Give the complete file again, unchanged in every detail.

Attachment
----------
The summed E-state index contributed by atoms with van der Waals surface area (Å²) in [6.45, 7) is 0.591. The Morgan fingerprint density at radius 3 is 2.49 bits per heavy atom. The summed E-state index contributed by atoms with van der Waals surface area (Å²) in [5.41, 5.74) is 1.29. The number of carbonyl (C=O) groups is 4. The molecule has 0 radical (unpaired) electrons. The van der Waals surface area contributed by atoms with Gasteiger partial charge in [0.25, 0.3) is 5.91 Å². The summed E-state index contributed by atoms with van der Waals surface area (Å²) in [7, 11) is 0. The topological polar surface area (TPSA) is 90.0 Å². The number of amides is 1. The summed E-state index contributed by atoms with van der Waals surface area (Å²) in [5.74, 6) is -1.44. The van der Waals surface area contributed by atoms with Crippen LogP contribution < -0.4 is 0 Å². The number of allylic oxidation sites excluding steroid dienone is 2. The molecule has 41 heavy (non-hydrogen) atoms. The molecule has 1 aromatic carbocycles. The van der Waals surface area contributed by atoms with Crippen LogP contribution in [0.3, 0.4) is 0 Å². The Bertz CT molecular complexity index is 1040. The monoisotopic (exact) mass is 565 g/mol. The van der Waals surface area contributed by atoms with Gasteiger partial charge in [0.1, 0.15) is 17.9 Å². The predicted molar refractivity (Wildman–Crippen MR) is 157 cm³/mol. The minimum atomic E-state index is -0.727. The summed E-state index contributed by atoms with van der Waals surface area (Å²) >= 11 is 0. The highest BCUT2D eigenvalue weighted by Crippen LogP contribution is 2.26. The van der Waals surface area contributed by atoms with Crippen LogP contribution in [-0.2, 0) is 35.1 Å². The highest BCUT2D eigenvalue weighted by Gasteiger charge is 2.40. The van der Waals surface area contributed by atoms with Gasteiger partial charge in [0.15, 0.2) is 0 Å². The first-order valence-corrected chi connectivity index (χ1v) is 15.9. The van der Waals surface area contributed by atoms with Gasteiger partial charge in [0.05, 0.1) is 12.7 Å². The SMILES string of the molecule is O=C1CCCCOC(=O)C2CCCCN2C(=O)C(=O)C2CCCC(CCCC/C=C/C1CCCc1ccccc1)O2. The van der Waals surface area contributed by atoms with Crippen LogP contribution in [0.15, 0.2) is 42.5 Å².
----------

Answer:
The summed E-state index contributed by atoms with van der Waals surface area (Å²) in [6.45, 7) is 0.591. The Morgan fingerprint density at radius 3 is 2.49 bits per heavy atom. The summed E-state index contributed by atoms with van der Waals surface area (Å²) in [5.41, 5.74) is 1.29. The number of carbonyl (C=O) groups is 4. The molecule has 0 radical (unpaired) electrons. The van der Waals surface area contributed by atoms with Gasteiger partial charge in [0.25, 0.3) is 5.91 Å². The summed E-state index contributed by atoms with van der Waals surface area (Å²) in [7, 11) is 0. The topological polar surface area (TPSA) is 90.0 Å². The number of amides is 1. The summed E-state index contributed by atoms with van der Waals surface area (Å²) in [5.74, 6) is -1.44. The van der Waals surface area contributed by atoms with Crippen LogP contribution < -0.4 is 0 Å². The number of allylic oxidation sites excluding steroid dienone is 2. The molecule has 41 heavy (non-hydrogen) atoms. The molecule has 1 aromatic carbocycles. The van der Waals surface area contributed by atoms with Crippen LogP contribution in [0.3, 0.4) is 0 Å². The Bertz CT molecular complexity index is 1040. The monoisotopic (exact) mass is 565 g/mol. The van der Waals surface area contributed by atoms with Gasteiger partial charge in [0.1, 0.15) is 17.9 Å². The predicted molar refractivity (Wildman–Crippen MR) is 157 cm³/mol. The minimum atomic E-state index is -0.727. The summed E-state index contributed by atoms with van der Waals surface area (Å²) >= 11 is 0. The highest BCUT2D eigenvalue weighted by Crippen LogP contribution is 2.26. The van der Waals surface area contributed by atoms with Crippen LogP contribution in [-0.2, 0) is 35.1 Å². The highest BCUT2D eigenvalue weighted by Gasteiger charge is 2.40. The van der Waals surface area contributed by atoms with Gasteiger partial charge in [0.15, 0.2) is 0 Å². The first-order valence-corrected chi connectivity index (χ1v) is 15.9. The van der Waals surface area contributed by atoms with Gasteiger partial charge in [0.05, 0.1) is 12.7 Å². The SMILES string of the molecule is O=C1CCCCOC(=O)C2CCCCN2C(=O)C(=O)C2CCCC(CCCC/C=C/C1CCCc1ccccc1)O2. The van der Waals surface area contributed by atoms with Crippen LogP contribution in [0.15, 0.2) is 42.5 Å².